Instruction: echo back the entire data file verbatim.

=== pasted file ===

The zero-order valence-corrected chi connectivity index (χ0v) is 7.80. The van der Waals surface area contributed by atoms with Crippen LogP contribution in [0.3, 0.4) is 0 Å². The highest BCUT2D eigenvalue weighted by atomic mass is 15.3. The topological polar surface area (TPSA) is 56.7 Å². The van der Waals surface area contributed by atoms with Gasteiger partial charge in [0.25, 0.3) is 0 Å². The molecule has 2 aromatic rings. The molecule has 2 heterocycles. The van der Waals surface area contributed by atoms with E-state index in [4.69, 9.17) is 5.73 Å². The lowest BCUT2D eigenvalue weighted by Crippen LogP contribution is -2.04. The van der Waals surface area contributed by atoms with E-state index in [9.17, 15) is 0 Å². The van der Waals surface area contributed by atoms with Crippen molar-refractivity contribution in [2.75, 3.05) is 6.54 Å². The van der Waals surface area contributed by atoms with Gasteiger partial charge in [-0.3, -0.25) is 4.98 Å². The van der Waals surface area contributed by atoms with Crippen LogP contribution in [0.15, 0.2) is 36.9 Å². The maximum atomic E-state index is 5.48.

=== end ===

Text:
The zero-order valence-corrected chi connectivity index (χ0v) is 7.80. The van der Waals surface area contributed by atoms with Crippen LogP contribution in [0.3, 0.4) is 0 Å². The highest BCUT2D eigenvalue weighted by atomic mass is 15.3. The topological polar surface area (TPSA) is 56.7 Å². The van der Waals surface area contributed by atoms with Gasteiger partial charge in [0.25, 0.3) is 0 Å². The molecule has 2 aromatic rings. The molecule has 2 heterocycles. The van der Waals surface area contributed by atoms with E-state index in [4.69, 9.17) is 5.73 Å². The lowest BCUT2D eigenvalue weighted by Crippen LogP contribution is -2.04. The van der Waals surface area contributed by atoms with E-state index in [9.17, 15) is 0 Å². The van der Waals surface area contributed by atoms with Crippen molar-refractivity contribution in [2.75, 3.05) is 6.54 Å². The van der Waals surface area contributed by atoms with Gasteiger partial charge in [-0.3, -0.25) is 4.98 Å². The van der Waals surface area contributed by atoms with Crippen LogP contribution in [0.15, 0.2) is 36.9 Å². The maximum atomic E-state index is 5.48.